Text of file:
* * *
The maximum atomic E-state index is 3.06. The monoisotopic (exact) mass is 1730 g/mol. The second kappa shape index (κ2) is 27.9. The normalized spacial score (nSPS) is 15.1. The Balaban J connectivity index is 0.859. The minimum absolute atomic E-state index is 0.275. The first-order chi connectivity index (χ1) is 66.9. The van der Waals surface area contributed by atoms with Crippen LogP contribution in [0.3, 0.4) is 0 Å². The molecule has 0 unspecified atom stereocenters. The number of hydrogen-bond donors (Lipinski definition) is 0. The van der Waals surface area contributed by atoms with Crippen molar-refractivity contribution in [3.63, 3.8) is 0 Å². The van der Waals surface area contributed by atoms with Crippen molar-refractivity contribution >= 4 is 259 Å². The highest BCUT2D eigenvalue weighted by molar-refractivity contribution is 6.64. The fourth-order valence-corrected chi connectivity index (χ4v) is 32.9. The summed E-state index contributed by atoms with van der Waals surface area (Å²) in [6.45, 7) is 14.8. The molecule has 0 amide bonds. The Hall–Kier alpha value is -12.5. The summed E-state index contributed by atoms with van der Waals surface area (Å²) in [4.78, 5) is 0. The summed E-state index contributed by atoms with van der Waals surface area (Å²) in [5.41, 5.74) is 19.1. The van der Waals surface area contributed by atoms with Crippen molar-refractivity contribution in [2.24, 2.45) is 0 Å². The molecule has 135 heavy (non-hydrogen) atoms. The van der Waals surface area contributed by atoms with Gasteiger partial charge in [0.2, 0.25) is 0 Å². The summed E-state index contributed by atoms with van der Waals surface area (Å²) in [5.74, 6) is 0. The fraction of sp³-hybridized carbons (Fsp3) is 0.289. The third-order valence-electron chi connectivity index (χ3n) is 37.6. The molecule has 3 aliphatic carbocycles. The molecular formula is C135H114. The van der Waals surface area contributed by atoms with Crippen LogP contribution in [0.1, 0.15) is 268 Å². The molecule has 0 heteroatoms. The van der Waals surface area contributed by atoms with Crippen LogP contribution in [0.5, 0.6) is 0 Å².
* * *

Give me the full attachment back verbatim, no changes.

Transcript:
The maximum atomic E-state index is 3.06. The monoisotopic (exact) mass is 1730 g/mol. The second kappa shape index (κ2) is 27.9. The normalized spacial score (nSPS) is 15.1. The Balaban J connectivity index is 0.859. The minimum absolute atomic E-state index is 0.275. The first-order chi connectivity index (χ1) is 66.9. The van der Waals surface area contributed by atoms with Crippen LogP contribution in [0.3, 0.4) is 0 Å². The molecule has 0 unspecified atom stereocenters. The number of hydrogen-bond donors (Lipinski definition) is 0. The van der Waals surface area contributed by atoms with Crippen molar-refractivity contribution in [3.63, 3.8) is 0 Å². The van der Waals surface area contributed by atoms with Crippen molar-refractivity contribution >= 4 is 259 Å². The highest BCUT2D eigenvalue weighted by molar-refractivity contribution is 6.64. The fourth-order valence-corrected chi connectivity index (χ4v) is 32.9. The summed E-state index contributed by atoms with van der Waals surface area (Å²) in [6.45, 7) is 14.8. The molecule has 0 amide bonds. The Hall–Kier alpha value is -12.5. The summed E-state index contributed by atoms with van der Waals surface area (Å²) in [4.78, 5) is 0. The summed E-state index contributed by atoms with van der Waals surface area (Å²) in [5.41, 5.74) is 19.1. The van der Waals surface area contributed by atoms with Crippen molar-refractivity contribution in [2.24, 2.45) is 0 Å². The molecule has 135 heavy (non-hydrogen) atoms. The van der Waals surface area contributed by atoms with Gasteiger partial charge in [0.2, 0.25) is 0 Å². The summed E-state index contributed by atoms with van der Waals surface area (Å²) in [5.74, 6) is 0. The fraction of sp³-hybridized carbons (Fsp3) is 0.289. The third-order valence-electron chi connectivity index (χ3n) is 37.6. The molecule has 3 aliphatic carbocycles. The molecular formula is C135H114. The van der Waals surface area contributed by atoms with Crippen LogP contribution in [0.1, 0.15) is 268 Å². The molecule has 0 heteroatoms. The van der Waals surface area contributed by atoms with Crippen LogP contribution in [0.5, 0.6) is 0 Å².